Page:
When I reread The Fifth Discipline and wrote a book review for it, I found a few references to Donella Meadows and upon further research I found the book Thinking in Systems. The book is odd in that it was published posthumously. The book draft was written in 1993 but was never published. She unexpectedly died in 2001 and in 2008 the book was finally brought to print. I’m glad that it did. As much as Singe’s work made systems thinking popular, Meadows work was much richer and deeper than was possible with The Fifth Discipline.
It’s possible to believe at first glance that learning from The Fifth Discipline might be enough, but systems thinking was only one of the disciplines – it didn’t get the depth that it deserves as a way of thinking that can change your effectiveness.
Essence of a System
Years ago while speaking about databases terms we talked about atomic transactions. That is that a transaction should either completely succeed or fail. One of the problems with early file-based ISAM databases was a record being updated in one file and not in another. The modern SQL based databases solve this problem by wrapping changes to a set of tables into a single transaction – as single atomic operation – that will either succeed or fail. It will never end up partially updating tables. You can’t extract just part of the complex system update, you have to take it all – or none of it.
Systems are the same way. They have an all or nothing component of them. You can’t take one part of a system and manipulate it without having an impact on something else. We saw this in Diffusion of Innovations and The Fifth Discipline as the law of unintended consequences. You have to take the whole of the system you can’t take the pieces. However, in order to approach an understanding of the system – in order to create a mental model of the system (See Sources of Power and The Fifth Discipline) – You’ll have to try to decompose the system into understandable components. Those components are the elements of the system, the way that they’re connected, and the purpose of the system. In systems thinking, the system is more than a sum of the parts.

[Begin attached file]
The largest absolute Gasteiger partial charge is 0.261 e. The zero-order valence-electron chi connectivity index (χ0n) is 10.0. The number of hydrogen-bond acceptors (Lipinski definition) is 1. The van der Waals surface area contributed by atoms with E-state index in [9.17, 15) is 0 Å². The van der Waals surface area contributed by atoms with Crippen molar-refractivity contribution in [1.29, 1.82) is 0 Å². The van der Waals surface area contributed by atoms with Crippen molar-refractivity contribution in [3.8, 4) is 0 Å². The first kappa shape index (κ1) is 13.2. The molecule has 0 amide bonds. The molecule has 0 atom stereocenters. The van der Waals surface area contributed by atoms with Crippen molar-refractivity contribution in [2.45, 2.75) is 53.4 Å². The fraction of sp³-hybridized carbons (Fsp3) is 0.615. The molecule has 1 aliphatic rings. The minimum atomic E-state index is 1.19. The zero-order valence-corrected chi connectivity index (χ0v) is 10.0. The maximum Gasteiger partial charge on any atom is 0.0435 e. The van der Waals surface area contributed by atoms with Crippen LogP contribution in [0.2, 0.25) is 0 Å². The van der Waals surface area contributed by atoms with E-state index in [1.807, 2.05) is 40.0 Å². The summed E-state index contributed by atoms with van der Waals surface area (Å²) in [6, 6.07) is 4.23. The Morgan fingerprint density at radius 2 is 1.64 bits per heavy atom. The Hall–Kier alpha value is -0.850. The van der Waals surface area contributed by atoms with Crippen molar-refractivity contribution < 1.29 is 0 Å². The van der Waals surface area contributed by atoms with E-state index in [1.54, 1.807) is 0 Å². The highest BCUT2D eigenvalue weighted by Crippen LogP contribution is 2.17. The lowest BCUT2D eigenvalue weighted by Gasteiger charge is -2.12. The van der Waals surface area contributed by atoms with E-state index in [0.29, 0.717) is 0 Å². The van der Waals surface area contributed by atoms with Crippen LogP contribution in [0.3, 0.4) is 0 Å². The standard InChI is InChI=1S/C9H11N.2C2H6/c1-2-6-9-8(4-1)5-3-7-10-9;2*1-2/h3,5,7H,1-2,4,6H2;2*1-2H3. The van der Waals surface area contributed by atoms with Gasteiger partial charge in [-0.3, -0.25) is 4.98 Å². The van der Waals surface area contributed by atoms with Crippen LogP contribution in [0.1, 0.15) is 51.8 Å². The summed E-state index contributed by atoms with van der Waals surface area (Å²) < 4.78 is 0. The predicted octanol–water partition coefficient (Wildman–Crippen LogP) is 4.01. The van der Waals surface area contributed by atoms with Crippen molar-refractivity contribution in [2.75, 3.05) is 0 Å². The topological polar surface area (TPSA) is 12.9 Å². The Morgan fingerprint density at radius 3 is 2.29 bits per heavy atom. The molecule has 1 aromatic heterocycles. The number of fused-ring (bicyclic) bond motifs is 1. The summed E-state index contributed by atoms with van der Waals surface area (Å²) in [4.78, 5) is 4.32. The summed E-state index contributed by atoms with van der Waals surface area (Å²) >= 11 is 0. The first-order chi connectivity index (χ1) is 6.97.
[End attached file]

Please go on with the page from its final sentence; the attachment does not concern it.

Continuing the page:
This is part of why wicked problems (See Dialogue Mapping and The Heretic’s Guide to Best Practices) are wicked. You can’t work on just one part of the problem, you have to work on the entire system at once – and all of the relationships between all of the parts.
Elements, Connections, and Purpose